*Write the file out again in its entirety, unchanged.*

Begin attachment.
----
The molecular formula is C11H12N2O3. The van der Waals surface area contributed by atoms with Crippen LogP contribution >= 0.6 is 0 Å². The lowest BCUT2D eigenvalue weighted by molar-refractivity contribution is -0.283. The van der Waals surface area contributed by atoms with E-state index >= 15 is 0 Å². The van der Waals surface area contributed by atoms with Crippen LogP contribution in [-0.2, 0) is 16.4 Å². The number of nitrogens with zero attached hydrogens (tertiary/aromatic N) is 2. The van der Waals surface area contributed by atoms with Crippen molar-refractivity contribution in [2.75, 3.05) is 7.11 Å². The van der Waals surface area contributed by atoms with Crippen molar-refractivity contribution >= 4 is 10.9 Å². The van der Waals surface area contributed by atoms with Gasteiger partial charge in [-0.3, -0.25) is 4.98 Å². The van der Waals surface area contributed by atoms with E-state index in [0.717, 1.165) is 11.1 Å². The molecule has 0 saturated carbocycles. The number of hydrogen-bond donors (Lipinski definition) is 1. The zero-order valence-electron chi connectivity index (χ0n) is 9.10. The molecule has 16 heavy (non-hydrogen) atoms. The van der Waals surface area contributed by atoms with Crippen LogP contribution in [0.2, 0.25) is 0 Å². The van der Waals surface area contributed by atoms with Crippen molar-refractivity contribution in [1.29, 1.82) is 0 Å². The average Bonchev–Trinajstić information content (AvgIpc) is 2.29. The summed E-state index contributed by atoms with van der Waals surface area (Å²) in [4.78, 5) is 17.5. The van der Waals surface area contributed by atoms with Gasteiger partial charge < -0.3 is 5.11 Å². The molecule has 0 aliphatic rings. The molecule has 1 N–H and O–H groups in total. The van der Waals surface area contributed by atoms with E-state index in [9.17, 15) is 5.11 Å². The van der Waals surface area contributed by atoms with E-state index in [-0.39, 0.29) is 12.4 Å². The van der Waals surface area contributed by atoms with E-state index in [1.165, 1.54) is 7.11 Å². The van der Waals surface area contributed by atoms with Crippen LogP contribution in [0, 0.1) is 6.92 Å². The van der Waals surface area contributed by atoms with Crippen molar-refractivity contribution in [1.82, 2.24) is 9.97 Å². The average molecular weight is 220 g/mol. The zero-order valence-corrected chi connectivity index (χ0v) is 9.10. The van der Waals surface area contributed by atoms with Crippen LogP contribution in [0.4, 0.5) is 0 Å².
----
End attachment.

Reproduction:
The molecular formula is C11H12N2O3. The van der Waals surface area contributed by atoms with Crippen LogP contribution >= 0.6 is 0 Å². The lowest BCUT2D eigenvalue weighted by molar-refractivity contribution is -0.283. The van der Waals surface area contributed by atoms with E-state index >= 15 is 0 Å². The van der Waals surface area contributed by atoms with Crippen LogP contribution in [-0.2, 0) is 16.4 Å². The number of nitrogens with zero attached hydrogens (tertiary/aromatic N) is 2. The van der Waals surface area contributed by atoms with Crippen molar-refractivity contribution in [2.75, 3.05) is 7.11 Å². The van der Waals surface area contributed by atoms with Crippen molar-refractivity contribution >= 4 is 10.9 Å². The van der Waals surface area contributed by atoms with Gasteiger partial charge in [-0.3, -0.25) is 4.98 Å². The van der Waals surface area contributed by atoms with E-state index in [0.717, 1.165) is 11.1 Å². The molecule has 0 saturated carbocycles. The number of hydrogen-bond donors (Lipinski definition) is 1. The zero-order valence-electron chi connectivity index (χ0n) is 9.10. The molecule has 16 heavy (non-hydrogen) atoms. The van der Waals surface area contributed by atoms with Crippen LogP contribution in [0.2, 0.25) is 0 Å². The van der Waals surface area contributed by atoms with Crippen molar-refractivity contribution in [1.29, 1.82) is 0 Å². The average Bonchev–Trinajstić information content (AvgIpc) is 2.29. The summed E-state index contributed by atoms with van der Waals surface area (Å²) in [4.78, 5) is 17.5. The van der Waals surface area contributed by atoms with Gasteiger partial charge < -0.3 is 5.11 Å². The molecule has 0 aliphatic rings. The molecule has 1 N–H and O–H groups in total. The van der Waals surface area contributed by atoms with E-state index in [9.17, 15) is 5.11 Å². The van der Waals surface area contributed by atoms with E-state index in [-0.39, 0.29) is 12.4 Å². The van der Waals surface area contributed by atoms with E-state index in [1.165, 1.54) is 7.11 Å². The van der Waals surface area contributed by atoms with Crippen LogP contribution in [0, 0.1) is 6.92 Å². The van der Waals surface area contributed by atoms with Crippen molar-refractivity contribution in [1.82, 2.24) is 9.97 Å². The average molecular weight is 220 g/mol. The zero-order valence-corrected chi connectivity index (χ0v) is 9.10. The van der Waals surface area contributed by atoms with Crippen LogP contribution in [0.4, 0.5) is 0 Å².